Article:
DBG is carefully designed to ensure viability – Akligoh

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Economics Development Bank
Development Bank

Mr Sampson Akligoh, Acting Director, Financial Sector Division, Ministry of Finance, says the ownership, governance and operational structures have been carefully designed to ensure that Development Bank, Ghana (DBG) is managed professionally.

He said this would ensure that the DBG successfully carried out its economic transformational mandate while remaining financially sustainable.

Mr Akligoh was speaking at a Development Dialogue organised by lnstitute of Statistical, Social and Economic Research (ISSER) on the topic: “National Development Banks and Sustainable Financing in Ghana” in Accra.

He said the governance structure would enable DBG to pursue its mandate in a professional manner, fulfilling its development mandate while maintaining financial viability and giving comfort to shareholders and financiers of the bank.

He said the robust design features of DBG would be reinforced by the new Development Finance Institutions Act 2020 (1032), which empowered the Bank of Ghana to exercise strong regulatory and supervisory oversight.

He said the German Government through its development bank, (KfW), was investing in DBG and providing generous Technical Assistance for the set-up and initial running of DBG.

The KfW is one of the biggest, most successful, and most respected national development banks in the world, having been awarded the World’s Safest Bank 2020 and for the last 11 consecutive years.

”We are aiming to establish DBG by end-2021 with an initial capitalization of around US$250million from the Government of Ghana (US$200million has been paid as at May 2021), while the World Bank also plans to support with US$250million,” he said.

The Acting Director said KfW also planned to support with EUR 46. 5 million (Tier 2 capital), plus Technical Assistance (EUR 3 million) together with French government also planning through Agence France de Development with initial support through partnership on Guarantees and African Development Bank supporting with a US$40million grant.

He said in addition to the association with KfW, the design of DBG had benefitted from deep and extensive study of development bank experiences worldwide through the World Bank, European Investment Bank, Agence France de Development (AFD), and the African Development Bank.

Mr Akligoh said DBG, as a wholesale and non-deposit taking bank required no branch network and a very small staff.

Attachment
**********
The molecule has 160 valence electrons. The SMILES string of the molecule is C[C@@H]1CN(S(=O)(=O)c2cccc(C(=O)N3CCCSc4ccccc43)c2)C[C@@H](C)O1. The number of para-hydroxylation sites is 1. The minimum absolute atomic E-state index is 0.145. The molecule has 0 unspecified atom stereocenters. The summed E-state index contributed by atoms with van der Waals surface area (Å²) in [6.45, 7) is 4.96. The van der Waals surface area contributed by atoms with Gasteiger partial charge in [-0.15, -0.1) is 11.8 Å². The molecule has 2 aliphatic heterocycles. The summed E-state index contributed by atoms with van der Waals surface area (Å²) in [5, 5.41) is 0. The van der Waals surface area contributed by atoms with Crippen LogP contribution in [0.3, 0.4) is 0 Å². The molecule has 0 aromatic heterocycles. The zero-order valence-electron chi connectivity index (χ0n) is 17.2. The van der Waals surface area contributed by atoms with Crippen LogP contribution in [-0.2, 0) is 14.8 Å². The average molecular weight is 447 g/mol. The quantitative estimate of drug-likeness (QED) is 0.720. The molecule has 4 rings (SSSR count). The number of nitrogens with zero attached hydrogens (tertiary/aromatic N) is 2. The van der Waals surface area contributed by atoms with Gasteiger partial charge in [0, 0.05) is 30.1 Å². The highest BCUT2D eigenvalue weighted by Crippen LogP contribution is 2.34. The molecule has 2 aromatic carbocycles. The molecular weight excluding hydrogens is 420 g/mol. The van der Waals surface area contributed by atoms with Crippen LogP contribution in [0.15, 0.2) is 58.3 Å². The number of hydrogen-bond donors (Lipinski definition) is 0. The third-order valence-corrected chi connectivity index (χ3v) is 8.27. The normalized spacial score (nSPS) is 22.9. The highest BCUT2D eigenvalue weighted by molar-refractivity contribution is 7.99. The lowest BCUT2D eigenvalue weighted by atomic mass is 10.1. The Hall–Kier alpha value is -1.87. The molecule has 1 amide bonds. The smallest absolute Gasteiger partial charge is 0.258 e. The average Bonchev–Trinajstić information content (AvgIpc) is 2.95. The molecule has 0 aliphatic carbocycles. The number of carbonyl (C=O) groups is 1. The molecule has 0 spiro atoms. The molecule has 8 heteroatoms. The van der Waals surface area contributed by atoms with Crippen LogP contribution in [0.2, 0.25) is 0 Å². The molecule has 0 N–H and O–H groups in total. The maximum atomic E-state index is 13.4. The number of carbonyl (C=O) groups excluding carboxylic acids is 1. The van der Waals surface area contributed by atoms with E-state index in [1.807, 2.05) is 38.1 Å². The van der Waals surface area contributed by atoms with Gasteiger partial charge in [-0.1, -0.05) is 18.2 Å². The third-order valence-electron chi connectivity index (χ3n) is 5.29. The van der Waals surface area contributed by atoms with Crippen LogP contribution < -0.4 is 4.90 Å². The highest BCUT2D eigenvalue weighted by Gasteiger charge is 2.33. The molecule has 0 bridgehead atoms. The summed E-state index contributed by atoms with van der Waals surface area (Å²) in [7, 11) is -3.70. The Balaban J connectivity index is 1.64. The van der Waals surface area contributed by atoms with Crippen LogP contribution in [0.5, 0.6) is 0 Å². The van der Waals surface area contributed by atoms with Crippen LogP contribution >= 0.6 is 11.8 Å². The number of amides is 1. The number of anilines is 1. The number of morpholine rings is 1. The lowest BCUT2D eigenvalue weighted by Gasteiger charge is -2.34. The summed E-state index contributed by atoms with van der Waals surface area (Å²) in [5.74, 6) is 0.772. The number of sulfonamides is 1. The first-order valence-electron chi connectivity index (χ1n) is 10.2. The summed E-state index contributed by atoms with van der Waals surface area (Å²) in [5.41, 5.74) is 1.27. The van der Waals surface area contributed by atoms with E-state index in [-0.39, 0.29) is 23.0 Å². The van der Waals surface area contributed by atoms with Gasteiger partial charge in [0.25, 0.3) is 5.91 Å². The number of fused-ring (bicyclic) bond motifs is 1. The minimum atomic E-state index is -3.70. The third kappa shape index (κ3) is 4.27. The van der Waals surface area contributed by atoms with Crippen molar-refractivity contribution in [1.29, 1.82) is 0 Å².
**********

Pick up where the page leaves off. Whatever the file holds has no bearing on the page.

It will therefore be very costly – financially and in terms of closure of branches and employment loss to try to convert adb or NIB into a viable modern development bank.

He said the advantage of the greenfield approach was that one got to start from a clean slate, with no legacy financial, governance and other issues and “this allows the country to focus on the future and move straight into setting up DBG equipped with modern and sound design principles.”

“The Governance structure of DBG ensures the independence of the Board and Management to run professionally to effectively pursue its development mandate while remaining financially sustainable,” he said.

Mr Akligoh said government, based on the recommendation of a Task Force of experts, had decided to establish DBG to help address the market failures in the Ghanaian credit markets, and thereby increase the availability of medium and long-term finance to enable Ghanaian businesses to facilitate economic transformation and job creation.

The primary Focus Areas of the Bank will be Agribusiness; with a focus on off-farm value-chain activities, Manufacturing, ICT, software, and allied services, including Business-Process Outsourcing, and Tourism and Homeownership Mortgage Finance.

Professor Joshua Abor, University of Ghana Business School, said the National Development Bank would create jobs to absorb groups from the labour market and serve as critical tool in supporting proactive growth strategies.

He said it would also mobilise private sector finance to fill the funding gap in order to achieve the sustainable development goals.

He said the Development Banks complement the efforts of the multinational, regional and bilateral development finance institutions in financing the gap by providing long-term finance to improve sectors that spur growth and development.

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